In Somali, we say “Even if telling a lie is the last option, tell one that is closer to the truth”. We also say “It is hard for the truth to catch up with a lie which has already escaped into the public sphere”. It would seem Somalis were discussing fake news centuries before the term came to exist.
In the most recent months, there has been a rise in well-coordinated attacks against the security and development-related gains in the Horn of Africa, especially, in Somalia where we are bravely fighting international terrorists who have no vision or desire for peace, progress and development for the Somali people. When fighting a global fight of such significance, enabling partnerships are key and Somalia’s strong relationship with Turkey has helped to strengthen our national security response, increase our human capital, and bolster our economy through direct budget support and foreign investment. This success is, like many things in Somalia, subject to narrative manipulation. It is therefore fundamental that this is addressed jointly through a strong representation of the impact of the Somali-Turkish partnership using strategic communications.
Turkey-Africa Summit was a great success
Before the official opening of the 3rd Turkey-Africa Summit, I had the pleasure of attending the historic International Strategic Communication Summit organized by the government of Turkey and championed by Prof. Fahrettin Altun, the director of communications of the Turkish Presidency. The Summit was a great success in bringing global media practitioners across the public and private sphere and it highlighted the opportunities and challenges posed by the media to us all today. The impact of fake news across multiple platforms was discussed extensively and its dangers are very evident in Somalia.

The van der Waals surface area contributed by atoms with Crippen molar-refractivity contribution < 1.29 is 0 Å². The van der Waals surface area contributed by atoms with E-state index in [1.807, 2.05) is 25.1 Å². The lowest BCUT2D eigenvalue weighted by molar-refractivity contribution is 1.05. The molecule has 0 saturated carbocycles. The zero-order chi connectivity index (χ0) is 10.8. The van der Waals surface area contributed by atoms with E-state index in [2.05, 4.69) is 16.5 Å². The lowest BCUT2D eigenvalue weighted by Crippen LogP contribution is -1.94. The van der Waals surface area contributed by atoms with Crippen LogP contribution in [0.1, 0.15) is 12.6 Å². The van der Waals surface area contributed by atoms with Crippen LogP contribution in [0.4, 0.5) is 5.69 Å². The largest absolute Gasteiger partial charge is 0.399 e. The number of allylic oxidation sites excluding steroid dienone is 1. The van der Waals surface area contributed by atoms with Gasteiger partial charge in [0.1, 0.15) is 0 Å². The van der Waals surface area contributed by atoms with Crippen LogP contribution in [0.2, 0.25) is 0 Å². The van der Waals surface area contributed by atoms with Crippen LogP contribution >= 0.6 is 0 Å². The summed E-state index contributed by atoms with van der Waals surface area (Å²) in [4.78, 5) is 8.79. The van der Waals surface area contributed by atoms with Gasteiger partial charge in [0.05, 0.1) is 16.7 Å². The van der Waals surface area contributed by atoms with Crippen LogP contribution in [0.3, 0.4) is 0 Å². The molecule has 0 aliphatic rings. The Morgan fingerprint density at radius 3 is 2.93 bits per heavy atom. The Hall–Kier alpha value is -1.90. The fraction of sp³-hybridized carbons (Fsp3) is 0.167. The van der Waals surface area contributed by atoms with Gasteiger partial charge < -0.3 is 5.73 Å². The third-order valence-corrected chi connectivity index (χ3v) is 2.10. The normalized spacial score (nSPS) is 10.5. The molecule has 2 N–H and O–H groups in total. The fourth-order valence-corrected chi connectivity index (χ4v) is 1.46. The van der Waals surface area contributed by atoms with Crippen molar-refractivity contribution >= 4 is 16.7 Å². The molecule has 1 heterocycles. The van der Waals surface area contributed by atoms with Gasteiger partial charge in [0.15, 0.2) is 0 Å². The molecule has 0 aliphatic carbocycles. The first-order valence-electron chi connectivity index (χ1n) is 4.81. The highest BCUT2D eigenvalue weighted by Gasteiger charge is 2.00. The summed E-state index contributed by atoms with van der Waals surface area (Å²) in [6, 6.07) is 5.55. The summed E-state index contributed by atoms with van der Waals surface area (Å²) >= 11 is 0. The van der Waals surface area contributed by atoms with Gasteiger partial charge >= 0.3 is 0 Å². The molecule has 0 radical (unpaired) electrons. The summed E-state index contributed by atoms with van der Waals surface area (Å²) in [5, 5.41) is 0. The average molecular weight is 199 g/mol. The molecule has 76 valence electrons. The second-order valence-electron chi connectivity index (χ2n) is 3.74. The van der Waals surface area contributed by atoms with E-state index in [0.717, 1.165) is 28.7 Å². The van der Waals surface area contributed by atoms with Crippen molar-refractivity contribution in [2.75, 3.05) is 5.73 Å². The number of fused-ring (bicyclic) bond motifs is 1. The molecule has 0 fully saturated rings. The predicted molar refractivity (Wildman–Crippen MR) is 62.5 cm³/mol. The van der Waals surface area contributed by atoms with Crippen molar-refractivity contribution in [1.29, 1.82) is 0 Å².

Somalia is a nation of friendly, sociable, and interactive people. We also have a strong oral communication tradition. However, as a slowly developing nation, we are vulnerable to unregulated online content. Digital media platforms are very popular, and we have over 2 million active social media users which is equivalent to 13% of our population. These platforms have transformed into our virtual ‘fadhi kudirir’– a traditional public sphere famous in the Somali community where we sit and engage in discussion and debates.
According to Statista, an online communications statistics site, Somalia has seen an increase in internet penetration and smartphone ownership that is currently at 50% of the population. Seventy percent of web traffic is driven through smartphones and, considering that 70% of the population is below 30 years of age, there is a ready market for fake news, if not appropriately filtered.
Fake news is a real threat